Taming Fall Tigers
Along with all the hunting seasons that come with it, fall also provides a chance to stalk a couple types of massive beasts long ago introduced to the great plains. But they don’t possess paws with which to corral their prey, or hooves with which to make a quick escape, rather these creatures are two unique types of fish which provide an autumn opportunity that to many borders on obsession.
Pure strain muskellunge, first stocked from waters to the east and north decades ago, and their hatchery-bred cousins, the tiger muskellunge, offer challenging and exciting chances at the fish of a lifetime. While muskies are often elusive and enigmatic, tiger muskies – a hybrid made by crossing a northern pike and a muskie and primarily stocked for quick establishment in prairie reservoirs – can cut down on the number of attempts required to catch the fish of 10,000 casts, especially in the fall, according to north central North Dakota fishing guide Kellen Latendresse.
“Tigers are not divas. Anyone that fishes muskies knows that you get the lazy follows that come in that you’ve got to convert on the figure eight. Tigers are exciting, they crush the baits, they’re super aggressive and they hardly follow to the boat compared to a pure,” Latendresse explains of the hybrid fish which provide more action and are a bit more forgiving for beginning muskie anglers.
Where late openwater season finds pure strain muskellunge often patrolling the shallows, Latendresse looks deeper to find trophy tigers. Less apt to sun themselves above weed beds or structure like their relatives, hybrid muskies are more often located from 15 to 30 feet deep, even as the water cools, a nod perhaps to the pike side of their genetic makeup. That too may also lead to their more aggressive nature, and lack of the pickiness sometimes associated with pure strain muskies. Thus, for tigers Latendresse recommends using large rubber baits such as Bulldogs and Medusas which can be cast out from the weed edge into open water to search for them and trigger a bite.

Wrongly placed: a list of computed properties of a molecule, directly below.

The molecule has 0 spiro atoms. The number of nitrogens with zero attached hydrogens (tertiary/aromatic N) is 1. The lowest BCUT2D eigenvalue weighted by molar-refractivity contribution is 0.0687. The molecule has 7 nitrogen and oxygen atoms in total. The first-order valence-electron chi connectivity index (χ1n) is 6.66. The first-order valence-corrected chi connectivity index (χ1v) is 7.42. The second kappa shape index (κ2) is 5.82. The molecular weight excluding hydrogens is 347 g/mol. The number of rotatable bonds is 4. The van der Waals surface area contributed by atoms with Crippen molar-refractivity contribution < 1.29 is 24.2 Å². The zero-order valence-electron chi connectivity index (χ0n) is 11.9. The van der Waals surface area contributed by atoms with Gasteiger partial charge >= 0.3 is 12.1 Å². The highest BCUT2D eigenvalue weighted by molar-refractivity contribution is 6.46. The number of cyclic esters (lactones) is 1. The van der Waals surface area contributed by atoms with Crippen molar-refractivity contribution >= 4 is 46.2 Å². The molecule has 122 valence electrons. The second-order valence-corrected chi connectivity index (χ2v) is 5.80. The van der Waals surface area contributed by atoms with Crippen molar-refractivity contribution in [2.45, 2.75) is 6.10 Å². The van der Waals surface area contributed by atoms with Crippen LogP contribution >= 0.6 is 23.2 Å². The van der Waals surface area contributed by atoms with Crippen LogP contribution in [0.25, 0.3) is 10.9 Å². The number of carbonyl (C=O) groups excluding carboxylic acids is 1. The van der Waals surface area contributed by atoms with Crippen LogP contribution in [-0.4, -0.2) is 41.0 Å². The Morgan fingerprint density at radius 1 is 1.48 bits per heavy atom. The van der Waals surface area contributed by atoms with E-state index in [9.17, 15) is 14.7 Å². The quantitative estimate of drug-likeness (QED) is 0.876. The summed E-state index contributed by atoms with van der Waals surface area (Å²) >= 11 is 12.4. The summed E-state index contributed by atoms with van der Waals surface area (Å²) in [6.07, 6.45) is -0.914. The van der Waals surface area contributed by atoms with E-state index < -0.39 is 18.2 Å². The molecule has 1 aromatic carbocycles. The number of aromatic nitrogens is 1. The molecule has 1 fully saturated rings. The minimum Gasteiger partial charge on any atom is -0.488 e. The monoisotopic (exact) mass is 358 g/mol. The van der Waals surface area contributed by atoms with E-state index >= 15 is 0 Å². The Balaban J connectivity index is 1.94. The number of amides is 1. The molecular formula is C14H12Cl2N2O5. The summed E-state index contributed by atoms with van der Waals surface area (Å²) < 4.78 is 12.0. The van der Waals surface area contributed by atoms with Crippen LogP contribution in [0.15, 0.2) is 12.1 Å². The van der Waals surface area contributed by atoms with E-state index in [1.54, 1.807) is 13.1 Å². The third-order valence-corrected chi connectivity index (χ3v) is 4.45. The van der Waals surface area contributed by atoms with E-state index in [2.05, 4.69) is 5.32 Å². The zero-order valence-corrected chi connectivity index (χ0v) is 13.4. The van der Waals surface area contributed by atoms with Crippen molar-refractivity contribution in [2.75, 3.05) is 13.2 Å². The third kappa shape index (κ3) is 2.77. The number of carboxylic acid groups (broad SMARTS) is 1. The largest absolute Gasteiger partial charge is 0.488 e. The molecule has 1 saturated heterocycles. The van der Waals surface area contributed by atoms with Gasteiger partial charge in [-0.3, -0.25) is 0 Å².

“I’ve yet to catch a tiger on a topwater in North Dakota, for some reason – a tiger is half pike-half muskie – you’d think that they would trigger to it,” Latendresse says of the hybrid’s habit of avoiding the shallows, “tigers are usually a little bit deeper, usually when you’re throwing rubber out deep, you’re catching more tigers than pures, where as when I’m burning bucktails and stuff up shallow, I find more pures,” he adds of angling tactics on lakes where both fish are present.
After the strike tiger muskies are able fighters. They often go airborne and run hard, again another trait likely received from the pike side of their parentage. Standard tackle for muskies and large pike including heavy rods and powerful baitcasting reels along with braided line of 40-to-70-pound test and steel or fluorocarbon leaders with 100-pound break strength will serve as a strong base of equipment.
In line spinners dressed with bucktail, flashabou and large thumping blades, along with a selection of crankbaits, stickbaits and rubber lures in hues that mirror local forage and a few tried-and-true attractor patterns will cover most triggers for hybrid muskies in the waters where they live.
A handful of lakes and rivers throughout the region offer a chance to tangle with a tiger muskie this fall including Lake Ashtabula, New Johns Lake and its related canal waters, and Lake Audubon in North Dakota. Lake Mitchell, Belle Fourche Reservoir, the Missouri River System and East Lemmon Lake have populations of hybrids in South Dakota. While tiger muskies are predominantly bred in hatcheries for sport fish stocking purposes, they can rarely occur naturally on waters where muskies and pike coexist.
As the two species have slightly different spawning habitats and times, the occurrence is unlikely but has been documented in the wild. More information on where to find tiger muskies can be found at gf.nd.gov and gfp.sd.gov.
By: Nick Simonson